If you are a safety sensitive employee (pilots, mechanics, flight attendants, dispatchers, etc.) working for Part 121 and 135 carriers, a maintenance provider who maintains aircraft on behalf of those carriers, or an operator who conducts non-stop sightseeing flights for compensation or hire under FAR § 91.147, you are all too familiar with your obligation to submit to a drug and alcohol testing. You are also probably aware of the severe consequences imposed upon you for failure to submit to a test when requested (termination of employment, revocation of the employee’s airman certificates, to name a few).
Unfortunately, successfully defending your rights in a drug testing refusal case is difficult, at best. Refusal cases involve fact-specific inquiries. Over the years airmen have made many arguments in their attempts to fight a certificate action in this situation. However, many of those arguments simply do not carry the day. Here are a few of those arguments and an explanation of why they are typically unsuccessful.
Airmen argue that the FAA should take into consideration their lack of violations or incidents to mitigate against the severity of a revocation. Unfortunately, the FAA, and by extension the NTSB, view a violation/incident-free history as the status quo. Compliance with the regulations is a minimum requirement and does not mitigate against the sanction for a testing refusal. So, even though you have a “clean” record, that argument won’t impact the FAA’s or NTSB’s decisions in the case.
“The Pilot’s Bill of Rights Eliminated The Requirement For NTSB To Defer To FAA.”
Before the Pilot’s Bill of Rights, 49 U.S.C. 44703(d)(2) provided that the NTSB was “bound by all validly adopted interpretations of laws and regulations the [FAA] Administrator carries out and of written agency policy guidance available to the public related to sanctions to be imposed under this section unless the Board finds an interpretation is arbitrary, capricious, or otherwise not according to law.” The NTSB had, in fact, consistently held that it was bound by the FAA’s choice of sanction derived from the Sanction Guidance Table contained in FAA Order 2150.3B.
The Pilot’s Bill of Rights expressly eliminated this “bound by” language. The NTSB is no longer bound to simply accept the sanction proposed by the FAA in an enforcement case. Rather, the NTSB is permitted to select what it believes to be the appropriate sanction based upon the facts of the cases and any mitigating or aggravating circumstances.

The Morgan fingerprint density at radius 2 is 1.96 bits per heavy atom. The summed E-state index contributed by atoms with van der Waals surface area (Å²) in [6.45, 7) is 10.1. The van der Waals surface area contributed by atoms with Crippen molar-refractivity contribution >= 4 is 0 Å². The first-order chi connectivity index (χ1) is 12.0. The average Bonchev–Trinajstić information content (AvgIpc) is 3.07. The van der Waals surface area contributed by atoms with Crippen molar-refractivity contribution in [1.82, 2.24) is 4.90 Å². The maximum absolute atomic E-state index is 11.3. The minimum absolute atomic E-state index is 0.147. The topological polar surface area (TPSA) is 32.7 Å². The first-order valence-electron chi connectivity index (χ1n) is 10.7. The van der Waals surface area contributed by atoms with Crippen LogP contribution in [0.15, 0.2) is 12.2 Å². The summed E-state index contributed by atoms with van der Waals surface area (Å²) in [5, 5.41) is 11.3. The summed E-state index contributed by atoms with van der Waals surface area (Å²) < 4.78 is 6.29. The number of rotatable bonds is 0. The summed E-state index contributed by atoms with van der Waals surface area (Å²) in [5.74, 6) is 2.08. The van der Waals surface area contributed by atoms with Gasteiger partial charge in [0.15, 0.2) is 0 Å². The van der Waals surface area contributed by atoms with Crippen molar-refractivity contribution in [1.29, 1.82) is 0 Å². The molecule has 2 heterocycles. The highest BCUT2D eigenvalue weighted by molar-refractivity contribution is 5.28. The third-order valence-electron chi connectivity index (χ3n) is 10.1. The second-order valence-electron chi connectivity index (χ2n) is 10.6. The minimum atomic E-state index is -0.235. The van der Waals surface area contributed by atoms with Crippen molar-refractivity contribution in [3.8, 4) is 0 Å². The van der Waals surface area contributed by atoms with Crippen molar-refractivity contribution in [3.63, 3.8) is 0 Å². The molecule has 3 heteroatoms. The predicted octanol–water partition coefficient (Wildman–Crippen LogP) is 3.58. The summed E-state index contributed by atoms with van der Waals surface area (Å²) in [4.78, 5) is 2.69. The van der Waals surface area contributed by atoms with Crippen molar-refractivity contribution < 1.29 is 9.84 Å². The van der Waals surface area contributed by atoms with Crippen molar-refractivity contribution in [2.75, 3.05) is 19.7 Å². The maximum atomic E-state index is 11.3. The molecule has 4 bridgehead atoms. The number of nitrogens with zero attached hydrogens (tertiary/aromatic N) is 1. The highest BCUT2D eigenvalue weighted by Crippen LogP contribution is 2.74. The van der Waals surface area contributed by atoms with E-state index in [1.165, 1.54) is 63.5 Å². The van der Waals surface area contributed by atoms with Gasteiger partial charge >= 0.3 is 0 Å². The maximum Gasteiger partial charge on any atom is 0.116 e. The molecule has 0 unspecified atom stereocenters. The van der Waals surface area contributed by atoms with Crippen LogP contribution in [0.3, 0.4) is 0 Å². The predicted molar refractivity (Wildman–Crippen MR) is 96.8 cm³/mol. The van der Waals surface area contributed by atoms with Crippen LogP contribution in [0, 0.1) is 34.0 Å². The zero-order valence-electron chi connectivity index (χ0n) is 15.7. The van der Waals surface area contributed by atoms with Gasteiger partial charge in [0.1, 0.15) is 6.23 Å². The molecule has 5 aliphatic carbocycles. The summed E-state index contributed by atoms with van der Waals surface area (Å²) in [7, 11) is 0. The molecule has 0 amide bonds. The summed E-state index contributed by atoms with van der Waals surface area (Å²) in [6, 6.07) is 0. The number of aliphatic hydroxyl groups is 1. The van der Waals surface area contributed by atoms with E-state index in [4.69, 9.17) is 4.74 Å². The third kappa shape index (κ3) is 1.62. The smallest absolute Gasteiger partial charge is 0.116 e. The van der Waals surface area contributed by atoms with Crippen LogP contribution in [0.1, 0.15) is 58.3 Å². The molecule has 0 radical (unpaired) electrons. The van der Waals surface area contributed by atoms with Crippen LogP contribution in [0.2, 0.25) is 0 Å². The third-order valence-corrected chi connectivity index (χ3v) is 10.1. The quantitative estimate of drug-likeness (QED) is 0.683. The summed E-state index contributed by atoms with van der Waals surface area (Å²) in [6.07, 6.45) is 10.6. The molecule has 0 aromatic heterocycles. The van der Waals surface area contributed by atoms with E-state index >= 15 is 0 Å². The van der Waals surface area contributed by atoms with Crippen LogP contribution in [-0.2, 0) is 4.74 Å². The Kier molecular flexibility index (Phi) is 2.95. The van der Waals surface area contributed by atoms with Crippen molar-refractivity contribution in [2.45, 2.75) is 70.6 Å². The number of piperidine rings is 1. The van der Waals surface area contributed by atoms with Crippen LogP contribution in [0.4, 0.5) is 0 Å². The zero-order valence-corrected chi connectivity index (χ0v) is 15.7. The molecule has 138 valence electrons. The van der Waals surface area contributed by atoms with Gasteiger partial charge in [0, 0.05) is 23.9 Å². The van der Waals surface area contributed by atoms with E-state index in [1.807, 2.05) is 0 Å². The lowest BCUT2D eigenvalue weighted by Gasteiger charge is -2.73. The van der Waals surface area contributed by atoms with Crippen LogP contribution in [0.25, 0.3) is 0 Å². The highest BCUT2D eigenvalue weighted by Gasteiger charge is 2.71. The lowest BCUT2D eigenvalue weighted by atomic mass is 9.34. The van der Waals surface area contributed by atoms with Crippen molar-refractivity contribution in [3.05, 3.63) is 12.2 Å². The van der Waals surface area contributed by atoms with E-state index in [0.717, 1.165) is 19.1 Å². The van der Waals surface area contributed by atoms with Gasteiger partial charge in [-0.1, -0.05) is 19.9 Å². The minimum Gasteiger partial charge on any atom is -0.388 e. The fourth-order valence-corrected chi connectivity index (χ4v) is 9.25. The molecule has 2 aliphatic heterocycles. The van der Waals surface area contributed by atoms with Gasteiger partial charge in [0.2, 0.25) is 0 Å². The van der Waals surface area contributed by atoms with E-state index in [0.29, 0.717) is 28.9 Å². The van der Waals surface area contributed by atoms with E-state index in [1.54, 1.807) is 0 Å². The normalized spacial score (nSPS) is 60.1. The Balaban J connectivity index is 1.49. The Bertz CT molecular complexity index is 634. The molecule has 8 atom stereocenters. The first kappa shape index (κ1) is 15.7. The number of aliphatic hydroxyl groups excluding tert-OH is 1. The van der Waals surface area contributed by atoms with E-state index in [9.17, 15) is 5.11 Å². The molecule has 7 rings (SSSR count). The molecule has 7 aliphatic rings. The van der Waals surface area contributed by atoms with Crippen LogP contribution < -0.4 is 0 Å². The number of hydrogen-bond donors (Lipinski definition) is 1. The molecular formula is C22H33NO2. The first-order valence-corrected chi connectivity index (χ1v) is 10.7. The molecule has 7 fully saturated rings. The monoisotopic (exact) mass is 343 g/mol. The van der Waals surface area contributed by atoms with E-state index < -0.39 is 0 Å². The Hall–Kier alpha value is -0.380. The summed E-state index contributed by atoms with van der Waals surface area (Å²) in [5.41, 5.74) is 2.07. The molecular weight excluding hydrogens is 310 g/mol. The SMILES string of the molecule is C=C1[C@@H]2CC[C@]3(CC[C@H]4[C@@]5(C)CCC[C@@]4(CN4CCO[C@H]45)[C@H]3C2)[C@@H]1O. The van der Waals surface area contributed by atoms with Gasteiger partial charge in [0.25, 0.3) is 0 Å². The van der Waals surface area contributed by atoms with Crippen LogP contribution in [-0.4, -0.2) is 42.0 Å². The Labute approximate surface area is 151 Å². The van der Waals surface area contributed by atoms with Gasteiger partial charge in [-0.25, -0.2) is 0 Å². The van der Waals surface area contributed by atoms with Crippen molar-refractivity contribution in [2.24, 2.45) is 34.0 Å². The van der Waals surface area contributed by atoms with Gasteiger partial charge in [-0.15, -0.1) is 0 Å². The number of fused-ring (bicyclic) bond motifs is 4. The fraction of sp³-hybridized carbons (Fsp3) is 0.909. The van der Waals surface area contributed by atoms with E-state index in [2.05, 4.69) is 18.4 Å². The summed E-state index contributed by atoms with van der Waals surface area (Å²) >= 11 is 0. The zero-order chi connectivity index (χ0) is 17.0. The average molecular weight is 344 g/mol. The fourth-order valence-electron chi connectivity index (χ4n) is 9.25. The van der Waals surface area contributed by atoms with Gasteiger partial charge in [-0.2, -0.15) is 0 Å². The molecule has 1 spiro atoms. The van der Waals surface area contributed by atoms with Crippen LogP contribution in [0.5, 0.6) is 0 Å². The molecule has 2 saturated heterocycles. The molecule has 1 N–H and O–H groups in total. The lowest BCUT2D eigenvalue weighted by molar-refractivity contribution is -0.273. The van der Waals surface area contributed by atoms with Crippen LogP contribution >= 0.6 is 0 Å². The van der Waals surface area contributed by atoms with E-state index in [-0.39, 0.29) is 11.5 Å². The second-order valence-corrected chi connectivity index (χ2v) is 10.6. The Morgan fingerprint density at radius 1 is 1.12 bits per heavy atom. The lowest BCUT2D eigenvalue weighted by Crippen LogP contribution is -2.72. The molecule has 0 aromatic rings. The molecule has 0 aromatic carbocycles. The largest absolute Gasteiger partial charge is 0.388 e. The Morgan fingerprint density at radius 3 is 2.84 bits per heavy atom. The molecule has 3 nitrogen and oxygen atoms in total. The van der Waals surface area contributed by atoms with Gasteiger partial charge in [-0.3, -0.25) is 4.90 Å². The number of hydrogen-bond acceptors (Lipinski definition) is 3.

However, this does not completely remove the deference it must give an administrative agency’s interpretation of its regulations and proposed sanctions for violation of those regulations. While the NTSB is no longer required to simply “rubber stamp” the FAA’s choice of sanction, it can’t ignore the FAA’s choice either. Thus, arguing that the NTSB may not in any way defer to the FAA’s choice will be unsuccessful.
“Shy Bladder Is An Acceptable Excuse.”
Unfortunately, shy bladder syndrome is not an acceptable medical explanation. Rather, it is psychological condition that requires prior diagnosis.
The testing regulations contemplate an inability to provide a sufficient sample and specify a process to address that situation. This is commonly referred to as a shy bladder situation.
However, completion of the protocol for addressing a shy bladder situation does not by itself excuse a failure to provide a sufficient sample. A medical explanation (whether physical or psychological) is still required to justify failure to provide a sufficient sample.
“Suspension Rather Than Revocation.”
Although FAR 120.11, 120.13, and 120.15 each state that “suspension or revocation” are the appropriate sanctions for a refusal, NTSB precedent, and the FAA’s invariable choice of sanction, impose revocation in testing refusal cases. Unfortunately, the FAA completely ignores the “suspension or” language in the regulation, as will the Board unless the airman is able to prove some significant mitigating circumstances.
The FAA and NTSB view a refusal to submit to a drug test as an indication that the individual lacks the necessary qualifications to hold an airman certificate. As a result, while a small handful of cases have imposed the lesser sanction of suspension, it is extremely rare and then only due to significant mitigating circumstances.
Drug testing refusal cases are difficult, but not impossible, to win. If you find yourself in the unenviable position of having to defend yourself against an FAA allegation that you refused to test, I recommend that you carefully consider whether you should assert any of these arguments that both the FAA and NTSB have repeatedly rejected.
Rather, I suggest you focus on other arguments and defenses, if available, including emphasizing any mitigating circumstances that may support a suspension rather than revocation.